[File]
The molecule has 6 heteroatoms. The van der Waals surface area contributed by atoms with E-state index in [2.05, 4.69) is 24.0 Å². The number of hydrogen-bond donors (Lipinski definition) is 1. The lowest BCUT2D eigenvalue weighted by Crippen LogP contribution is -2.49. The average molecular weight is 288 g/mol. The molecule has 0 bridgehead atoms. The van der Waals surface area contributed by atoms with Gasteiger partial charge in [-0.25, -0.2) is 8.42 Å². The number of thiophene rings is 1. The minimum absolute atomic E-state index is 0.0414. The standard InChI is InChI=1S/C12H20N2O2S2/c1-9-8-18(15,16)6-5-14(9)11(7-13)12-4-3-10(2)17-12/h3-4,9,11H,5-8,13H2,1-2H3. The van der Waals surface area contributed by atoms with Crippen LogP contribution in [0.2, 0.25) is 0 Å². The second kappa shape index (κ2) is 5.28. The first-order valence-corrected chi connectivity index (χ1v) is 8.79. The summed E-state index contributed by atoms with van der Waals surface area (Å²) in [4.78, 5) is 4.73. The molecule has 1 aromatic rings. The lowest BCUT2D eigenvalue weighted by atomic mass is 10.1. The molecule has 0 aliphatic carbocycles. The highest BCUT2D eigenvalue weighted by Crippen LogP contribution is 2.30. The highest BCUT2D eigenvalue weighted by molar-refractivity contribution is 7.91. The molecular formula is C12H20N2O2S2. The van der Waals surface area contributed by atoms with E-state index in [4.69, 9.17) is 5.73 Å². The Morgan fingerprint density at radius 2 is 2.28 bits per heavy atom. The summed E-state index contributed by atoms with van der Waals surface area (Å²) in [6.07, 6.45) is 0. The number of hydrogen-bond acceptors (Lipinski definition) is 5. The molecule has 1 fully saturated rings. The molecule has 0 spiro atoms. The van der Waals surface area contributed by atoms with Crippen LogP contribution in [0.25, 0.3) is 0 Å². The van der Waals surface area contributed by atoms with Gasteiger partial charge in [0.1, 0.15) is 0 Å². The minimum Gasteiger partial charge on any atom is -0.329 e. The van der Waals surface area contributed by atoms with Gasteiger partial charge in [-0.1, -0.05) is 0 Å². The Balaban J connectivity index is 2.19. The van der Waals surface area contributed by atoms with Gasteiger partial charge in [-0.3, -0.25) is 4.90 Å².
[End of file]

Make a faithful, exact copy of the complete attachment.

The molecule has 6 heteroatoms. The van der Waals surface area contributed by atoms with E-state index in [2.05, 4.69) is 24.0 Å². The number of hydrogen-bond donors (Lipinski definition) is 1. The lowest BCUT2D eigenvalue weighted by Crippen LogP contribution is -2.49. The average molecular weight is 288 g/mol. The molecule has 0 bridgehead atoms. The van der Waals surface area contributed by atoms with Gasteiger partial charge in [-0.25, -0.2) is 8.42 Å². The number of thiophene rings is 1. The minimum absolute atomic E-state index is 0.0414. The standard InChI is InChI=1S/C12H20N2O2S2/c1-9-8-18(15,16)6-5-14(9)11(7-13)12-4-3-10(2)17-12/h3-4,9,11H,5-8,13H2,1-2H3. The van der Waals surface area contributed by atoms with Crippen LogP contribution in [0.2, 0.25) is 0 Å². The second kappa shape index (κ2) is 5.28. The first-order valence-corrected chi connectivity index (χ1v) is 8.79. The summed E-state index contributed by atoms with van der Waals surface area (Å²) in [4.78, 5) is 4.73. The molecule has 1 aromatic rings. The lowest BCUT2D eigenvalue weighted by atomic mass is 10.1. The molecule has 0 aliphatic carbocycles. The highest BCUT2D eigenvalue weighted by Crippen LogP contribution is 2.30. The highest BCUT2D eigenvalue weighted by molar-refractivity contribution is 7.91. The molecular formula is C12H20N2O2S2. The van der Waals surface area contributed by atoms with E-state index in [4.69, 9.17) is 5.73 Å². The Morgan fingerprint density at radius 2 is 2.28 bits per heavy atom. The summed E-state index contributed by atoms with van der Waals surface area (Å²) in [6.07, 6.45) is 0. The number of hydrogen-bond acceptors (Lipinski definition) is 5. The molecule has 1 fully saturated rings. The molecule has 0 spiro atoms. The van der Waals surface area contributed by atoms with Crippen LogP contribution in [0.25, 0.3) is 0 Å². The van der Waals surface area contributed by atoms with Gasteiger partial charge in [0.1, 0.15) is 0 Å². The minimum Gasteiger partial charge on any atom is -0.329 e. The van der Waals surface area contributed by atoms with Gasteiger partial charge in [-0.1, -0.05) is 0 Å². The Balaban J connectivity index is 2.19. The van der Waals surface area contributed by atoms with Gasteiger partial charge in [-0.3, -0.25) is 4.90 Å².